Tue, September 06, 2011
China > China & World

FM: UN should take lead in Libya

2011-09-06 23:32:33 GMT2011-09-07 07:32:33(Beijing Time)  China Daily

Anti-Gadhafi fighters gesture as they move to the front line, 90 km east of Sirte, from Om El Qandil, 90 km west of Ras Lanuf September 6, 2011.[Photo/Agencies]

 

 BEIJING / TRIPOLI / AGADEZ - Chinese Foreign Ministry spokeswoman Jiang Yu said on Tuesday that the United Nations should take the "leading role" in the rebuilding of war-torn Libya. 

Speaking at a media briefing, Jiang said that "the international community should support the rebuilding within the framework established by UN. 

"China would like to cooperate with the international community to achieve stability in Libya soon," she added. 

The UN Security Council will meet on Friday to discuss the launch of a wide-ranging mission to Libya to help tackle police reform, justice and election preparations, a UN diplomat told Agence France-Presse on Monday.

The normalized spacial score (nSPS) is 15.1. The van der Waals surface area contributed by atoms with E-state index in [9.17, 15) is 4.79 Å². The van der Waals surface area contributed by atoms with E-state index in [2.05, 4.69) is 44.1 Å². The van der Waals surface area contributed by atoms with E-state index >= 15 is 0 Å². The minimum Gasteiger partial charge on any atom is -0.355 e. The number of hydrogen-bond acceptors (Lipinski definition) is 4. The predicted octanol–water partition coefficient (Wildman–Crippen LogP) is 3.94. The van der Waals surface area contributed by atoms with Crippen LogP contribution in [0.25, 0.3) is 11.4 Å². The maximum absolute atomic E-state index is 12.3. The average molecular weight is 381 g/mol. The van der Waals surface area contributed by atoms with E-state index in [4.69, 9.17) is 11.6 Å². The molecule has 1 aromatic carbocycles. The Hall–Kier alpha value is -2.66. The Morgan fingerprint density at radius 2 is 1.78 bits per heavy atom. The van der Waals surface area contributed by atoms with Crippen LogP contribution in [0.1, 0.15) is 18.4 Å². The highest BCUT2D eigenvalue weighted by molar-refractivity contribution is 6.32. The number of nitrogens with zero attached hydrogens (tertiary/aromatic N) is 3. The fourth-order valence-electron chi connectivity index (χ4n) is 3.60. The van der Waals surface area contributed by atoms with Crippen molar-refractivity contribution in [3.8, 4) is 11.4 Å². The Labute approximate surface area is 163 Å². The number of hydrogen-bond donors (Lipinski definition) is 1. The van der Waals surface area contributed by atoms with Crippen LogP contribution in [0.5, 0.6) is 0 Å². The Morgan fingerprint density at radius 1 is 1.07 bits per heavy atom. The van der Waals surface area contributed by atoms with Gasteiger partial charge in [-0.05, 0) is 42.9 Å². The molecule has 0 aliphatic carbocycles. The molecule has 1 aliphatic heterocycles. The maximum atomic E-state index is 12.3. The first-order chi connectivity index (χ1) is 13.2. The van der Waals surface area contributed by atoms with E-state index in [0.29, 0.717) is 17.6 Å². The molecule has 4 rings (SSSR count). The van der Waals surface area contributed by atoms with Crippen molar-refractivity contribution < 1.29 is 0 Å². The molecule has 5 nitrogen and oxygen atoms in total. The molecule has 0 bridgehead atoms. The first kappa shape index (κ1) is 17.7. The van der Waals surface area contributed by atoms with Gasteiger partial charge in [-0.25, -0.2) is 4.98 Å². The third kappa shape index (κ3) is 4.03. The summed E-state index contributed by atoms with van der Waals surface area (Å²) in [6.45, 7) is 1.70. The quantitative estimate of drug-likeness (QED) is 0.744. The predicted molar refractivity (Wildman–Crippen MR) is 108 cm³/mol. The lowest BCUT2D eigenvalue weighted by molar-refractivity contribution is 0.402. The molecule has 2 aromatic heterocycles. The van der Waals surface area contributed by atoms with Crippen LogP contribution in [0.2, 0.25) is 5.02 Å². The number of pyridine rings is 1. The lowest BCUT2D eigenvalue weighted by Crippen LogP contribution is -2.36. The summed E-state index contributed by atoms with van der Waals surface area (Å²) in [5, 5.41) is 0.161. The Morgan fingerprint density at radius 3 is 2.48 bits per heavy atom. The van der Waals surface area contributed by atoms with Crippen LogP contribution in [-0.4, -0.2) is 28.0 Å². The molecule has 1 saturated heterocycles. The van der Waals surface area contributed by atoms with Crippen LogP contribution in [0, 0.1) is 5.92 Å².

Libyan rebel forces plan to enter the desert town of Bani Walid on Tuesday after reaching a deal with representatives from the town, which remained loyal to embattled Libyan leader Muammar Gadhafi, to avoid further bloodshed, Al Jazeera television said. 

The pan-Arab news channel, citing the anti-Gadhafi forces, said the fighters were expected to enter the town after the deal was formalized. 

Talks involving Bani Walid's tribal elders had previously been unable to reach a breakthrough. A deal was finally reached in the early hours of Tuesday morning, Al Jazeera said, after a number of Gadhafi supporters left the besieged town. 

Bani Walid, which lies 150 km south of Tripoli, had refused to surrender to forces loyal to the National Transitional Council, giving rise to expectations there would be another round of fighting to rout forces loyal to Gadhafi. 

Meanwhile, Gadhafi is in good health and planning his country's defense, his spokesman Moussa Ibrahim told Syria's Arrai television channel on Monday. 

A convoy of between 200 and 250 vehicles was given an escort by the army of Niger, a landlocked former French colony to the south of Libya, and might, according to a French military source, be joined by Gadhafi en route for neighboring Burkina Faso, which has offered him asylum. 

The new Libyan leadership in Tripoli simply confirmed it knew of a convoy crossing into Niger. 

Niger Foreign Minister Mohamed Bazoum was adamant the ousted Libyan leader was not in the convoy. 

Reuters-AFP-China Daily 

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